Effects of attention on inhibitory and facilitatory phenomena elicited by paired-pulse transcranial magnetic stimulation in healthy subjects

Antonella Conte, Daniele Belvisi, Ennio Iezzi, Francesco Mari, Maurizio Inghilleri, Alfredo Berardelli

Research output: Contribution to journalArticlepeer-review

Abstract

We investigated whether human attentional processes influence the activity of intracortical inhibitory and excitatory circuits-short-interval intracortical inhibition (SICI), long-interval intracortical inhibition (LICI), and the intracortical facilitation (ICF)-elicited by paired-pulse transcranial magnetic stimulation (TMS) in healthy subjects. In eight healthy subjects we tested SICI, LICI and ICF under different attention-demanding conditions: "relaxed", "target hand" and "non-target hand". To compare the effects of attentional levels on SICI, LICI and ICF with those produced on the MEPs elicited by repetitive TMS (rTMS), in the same subjects we also delivered supra-threshold 5-Hz rTMS under the same three experimental conditions. To disclose whether attentional processes act selectively on circuits engaged by TMS delivered at 5 Hz frequency and at an interstimulus interval (ISI) of 200 ms, we also investigated the effects of different attention levels on paired-pulse TMS delivered at the 200 ms ISI and on the MEP size during 1-Hz rTMS. Attentional levels had no influence on SICI, ICF and LICI activated by paired-pulse TMS, but increased the MEP facilitation elicited by 5-Hz rTMS. Varying the attention level left the findings from 1-Hz rTMS unchanged. The finding that attention leaves the activity of intracortical inhibitory and excitatory circuits elicited by paired-pulse TMS unchanged but influences the MEP facilitation elicited by 5-Hz rTMS suggests that attention operates only when the stimulation entrains neural circuits made up of a large number of cortical cells with plasticity properties.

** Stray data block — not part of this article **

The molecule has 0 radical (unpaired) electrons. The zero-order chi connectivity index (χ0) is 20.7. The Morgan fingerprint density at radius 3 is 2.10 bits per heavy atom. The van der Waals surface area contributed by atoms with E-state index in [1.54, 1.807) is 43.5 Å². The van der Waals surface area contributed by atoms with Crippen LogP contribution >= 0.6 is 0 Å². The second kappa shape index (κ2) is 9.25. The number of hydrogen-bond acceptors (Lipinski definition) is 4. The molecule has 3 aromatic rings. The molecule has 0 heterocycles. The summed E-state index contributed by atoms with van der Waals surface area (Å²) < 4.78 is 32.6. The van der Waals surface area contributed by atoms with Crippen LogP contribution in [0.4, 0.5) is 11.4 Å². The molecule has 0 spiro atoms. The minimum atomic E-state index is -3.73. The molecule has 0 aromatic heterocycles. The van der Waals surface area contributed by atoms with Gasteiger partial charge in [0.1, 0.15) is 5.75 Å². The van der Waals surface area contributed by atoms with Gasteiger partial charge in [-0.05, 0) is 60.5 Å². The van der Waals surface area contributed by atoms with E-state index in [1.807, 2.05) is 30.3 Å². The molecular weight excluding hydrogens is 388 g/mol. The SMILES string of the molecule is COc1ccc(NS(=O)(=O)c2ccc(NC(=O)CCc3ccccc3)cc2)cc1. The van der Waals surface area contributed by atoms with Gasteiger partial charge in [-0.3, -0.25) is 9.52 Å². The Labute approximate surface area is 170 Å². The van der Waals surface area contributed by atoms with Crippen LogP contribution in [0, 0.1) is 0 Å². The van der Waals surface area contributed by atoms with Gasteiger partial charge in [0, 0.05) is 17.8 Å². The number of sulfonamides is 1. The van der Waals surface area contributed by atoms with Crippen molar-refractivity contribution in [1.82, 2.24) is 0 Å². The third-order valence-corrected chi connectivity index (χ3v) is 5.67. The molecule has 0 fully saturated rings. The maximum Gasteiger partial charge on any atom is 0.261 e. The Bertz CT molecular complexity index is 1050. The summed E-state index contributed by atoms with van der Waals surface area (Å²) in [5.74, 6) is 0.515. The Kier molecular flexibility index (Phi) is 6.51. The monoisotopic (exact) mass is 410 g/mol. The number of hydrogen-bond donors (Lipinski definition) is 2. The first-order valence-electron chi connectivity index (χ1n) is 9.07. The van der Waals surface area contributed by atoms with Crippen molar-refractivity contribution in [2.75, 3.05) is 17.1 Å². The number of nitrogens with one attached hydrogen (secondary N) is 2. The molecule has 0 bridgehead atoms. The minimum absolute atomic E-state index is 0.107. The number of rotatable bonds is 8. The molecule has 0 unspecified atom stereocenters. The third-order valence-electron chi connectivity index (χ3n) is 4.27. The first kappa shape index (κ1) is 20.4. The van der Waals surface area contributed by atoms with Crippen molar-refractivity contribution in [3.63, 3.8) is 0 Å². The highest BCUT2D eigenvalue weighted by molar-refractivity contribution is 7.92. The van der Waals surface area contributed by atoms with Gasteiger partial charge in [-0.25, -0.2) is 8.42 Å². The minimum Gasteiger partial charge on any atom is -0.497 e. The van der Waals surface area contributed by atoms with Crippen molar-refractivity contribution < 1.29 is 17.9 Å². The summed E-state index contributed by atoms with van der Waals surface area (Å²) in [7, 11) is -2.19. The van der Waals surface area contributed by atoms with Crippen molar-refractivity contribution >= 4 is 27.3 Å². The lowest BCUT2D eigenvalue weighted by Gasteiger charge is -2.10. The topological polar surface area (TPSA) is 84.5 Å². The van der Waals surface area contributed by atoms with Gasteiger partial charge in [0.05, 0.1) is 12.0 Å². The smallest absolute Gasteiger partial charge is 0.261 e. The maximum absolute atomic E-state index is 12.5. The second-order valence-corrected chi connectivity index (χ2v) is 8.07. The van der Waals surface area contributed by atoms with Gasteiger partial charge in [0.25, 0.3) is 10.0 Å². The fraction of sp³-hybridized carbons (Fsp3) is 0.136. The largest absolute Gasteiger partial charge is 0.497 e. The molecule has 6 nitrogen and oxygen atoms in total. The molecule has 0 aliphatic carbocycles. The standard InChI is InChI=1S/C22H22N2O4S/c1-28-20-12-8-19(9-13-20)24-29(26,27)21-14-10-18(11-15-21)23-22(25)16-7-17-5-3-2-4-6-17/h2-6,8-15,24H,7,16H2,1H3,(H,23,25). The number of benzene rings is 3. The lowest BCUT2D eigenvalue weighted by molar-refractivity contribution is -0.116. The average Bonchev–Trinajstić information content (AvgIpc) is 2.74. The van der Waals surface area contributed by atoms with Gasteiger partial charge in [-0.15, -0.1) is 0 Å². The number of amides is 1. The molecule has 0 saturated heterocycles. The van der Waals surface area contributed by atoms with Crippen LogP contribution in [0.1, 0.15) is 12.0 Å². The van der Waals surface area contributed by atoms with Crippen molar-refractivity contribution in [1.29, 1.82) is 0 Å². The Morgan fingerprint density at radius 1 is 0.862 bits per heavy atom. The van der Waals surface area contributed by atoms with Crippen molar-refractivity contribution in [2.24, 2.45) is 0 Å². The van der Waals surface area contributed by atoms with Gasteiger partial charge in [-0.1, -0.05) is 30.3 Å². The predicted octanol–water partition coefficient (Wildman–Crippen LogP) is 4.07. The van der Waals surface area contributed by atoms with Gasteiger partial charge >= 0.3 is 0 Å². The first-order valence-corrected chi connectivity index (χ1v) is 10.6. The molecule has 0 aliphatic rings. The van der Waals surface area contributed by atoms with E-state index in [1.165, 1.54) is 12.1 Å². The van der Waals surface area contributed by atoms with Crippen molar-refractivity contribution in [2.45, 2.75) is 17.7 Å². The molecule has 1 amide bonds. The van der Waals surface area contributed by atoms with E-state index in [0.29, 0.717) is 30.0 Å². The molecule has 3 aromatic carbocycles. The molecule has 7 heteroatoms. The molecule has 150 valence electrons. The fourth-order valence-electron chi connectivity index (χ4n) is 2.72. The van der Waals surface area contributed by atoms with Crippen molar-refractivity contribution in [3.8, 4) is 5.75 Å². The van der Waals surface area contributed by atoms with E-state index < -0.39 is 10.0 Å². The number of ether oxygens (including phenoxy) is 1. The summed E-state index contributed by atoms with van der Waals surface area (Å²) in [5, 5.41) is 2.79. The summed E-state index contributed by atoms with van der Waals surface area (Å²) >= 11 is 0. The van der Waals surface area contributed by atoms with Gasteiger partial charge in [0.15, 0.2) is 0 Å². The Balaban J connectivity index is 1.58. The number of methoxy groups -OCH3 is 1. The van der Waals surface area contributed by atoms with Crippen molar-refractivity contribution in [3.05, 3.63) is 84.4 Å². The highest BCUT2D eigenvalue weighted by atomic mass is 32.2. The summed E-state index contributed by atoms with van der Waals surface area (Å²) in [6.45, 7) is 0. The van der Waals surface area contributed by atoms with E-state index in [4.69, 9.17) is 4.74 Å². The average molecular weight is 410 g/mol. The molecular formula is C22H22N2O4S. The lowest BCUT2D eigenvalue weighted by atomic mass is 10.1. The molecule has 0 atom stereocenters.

Original languageEnglish
Pages (from-to)393-399
Number of pages7
JournalExperimental Brain Research
Volume186
Issue number3
DOIs
Publication statusPublished - Apr 2008

ASJC Scopus subject areas

  • Neuroscience(all)

Fingerprint Dive into the research topics of 'Effects of attention on inhibitory and facilitatory phenomena elicited by paired-pulse transcranial magnetic stimulation in healthy subjects'. Together they form a unique fingerprint.

Cite this